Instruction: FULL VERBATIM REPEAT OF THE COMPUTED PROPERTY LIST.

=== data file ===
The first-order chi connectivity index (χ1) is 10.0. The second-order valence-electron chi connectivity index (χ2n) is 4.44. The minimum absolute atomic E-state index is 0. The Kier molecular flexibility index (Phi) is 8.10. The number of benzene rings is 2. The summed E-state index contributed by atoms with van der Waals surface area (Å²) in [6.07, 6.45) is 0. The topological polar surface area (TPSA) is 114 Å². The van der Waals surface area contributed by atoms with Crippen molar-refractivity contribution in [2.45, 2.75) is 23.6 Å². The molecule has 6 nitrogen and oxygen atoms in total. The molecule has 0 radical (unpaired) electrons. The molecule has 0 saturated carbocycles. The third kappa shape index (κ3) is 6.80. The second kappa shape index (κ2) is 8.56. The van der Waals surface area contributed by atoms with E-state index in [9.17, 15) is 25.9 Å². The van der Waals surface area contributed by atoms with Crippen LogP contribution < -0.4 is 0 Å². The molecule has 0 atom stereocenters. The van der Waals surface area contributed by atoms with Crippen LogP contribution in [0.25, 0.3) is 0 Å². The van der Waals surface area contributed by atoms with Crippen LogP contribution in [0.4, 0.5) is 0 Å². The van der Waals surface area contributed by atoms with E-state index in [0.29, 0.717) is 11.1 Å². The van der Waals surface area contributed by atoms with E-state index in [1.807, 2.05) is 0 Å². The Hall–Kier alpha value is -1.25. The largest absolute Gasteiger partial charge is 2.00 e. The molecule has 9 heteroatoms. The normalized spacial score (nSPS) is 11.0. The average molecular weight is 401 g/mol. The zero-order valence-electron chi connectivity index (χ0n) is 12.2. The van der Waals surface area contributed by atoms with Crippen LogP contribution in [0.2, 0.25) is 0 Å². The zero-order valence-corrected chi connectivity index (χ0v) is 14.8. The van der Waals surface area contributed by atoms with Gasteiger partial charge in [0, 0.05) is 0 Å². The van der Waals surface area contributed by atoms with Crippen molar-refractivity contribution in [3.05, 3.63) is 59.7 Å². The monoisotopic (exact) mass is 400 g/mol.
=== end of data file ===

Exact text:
The first-order chi connectivity index (χ1) is 10.0. The second-order valence-electron chi connectivity index (χ2n) is 4.44. The minimum absolute atomic E-state index is 0. The Kier molecular flexibility index (Phi) is 8.10. The number of benzene rings is 2. The summed E-state index contributed by atoms with van der Waals surface area (Å²) in [6.07, 6.45) is 0. The topological polar surface area (TPSA) is 114 Å². The van der Waals surface area contributed by atoms with Crippen molar-refractivity contribution in [2.45, 2.75) is 23.6 Å². The molecule has 6 nitrogen and oxygen atoms in total. The molecule has 0 radical (unpaired) electrons. The molecule has 0 saturated carbocycles. The third kappa shape index (κ3) is 6.80. The second kappa shape index (κ2) is 8.56. The van der Waals surface area contributed by atoms with E-state index in [9.17, 15) is 25.9 Å². The van der Waals surface area contributed by atoms with Crippen LogP contribution < -0.4 is 0 Å². The molecule has 0 atom stereocenters. The van der Waals surface area contributed by atoms with Crippen LogP contribution in [0.25, 0.3) is 0 Å². The van der Waals surface area contributed by atoms with Crippen LogP contribution in [0.4, 0.5) is 0 Å². The van der Waals surface area contributed by atoms with E-state index in [0.29, 0.717) is 11.1 Å². The van der Waals surface area contributed by atoms with E-state index in [1.807, 2.05) is 0 Å². The Hall–Kier alpha value is -1.25. The largest absolute Gasteiger partial charge is 2.00 e. The molecule has 9 heteroatoms. The normalized spacial score (nSPS) is 11.0. The average molecular weight is 401 g/mol. The zero-order valence-electron chi connectivity index (χ0n) is 12.2. The van der Waals surface area contributed by atoms with Crippen LogP contribution in [0.2, 0.25) is 0 Å². The zero-order valence-corrected chi connectivity index (χ0v) is 14.8. The van der Waals surface area contributed by atoms with Gasteiger partial charge in [0, 0.05) is 0 Å². The van der Waals surface area contributed by atoms with Crippen molar-refractivity contribution in [3.05, 3.63) is 59.7 Å². The monoisotopic (exact) mass is 400 g/mol.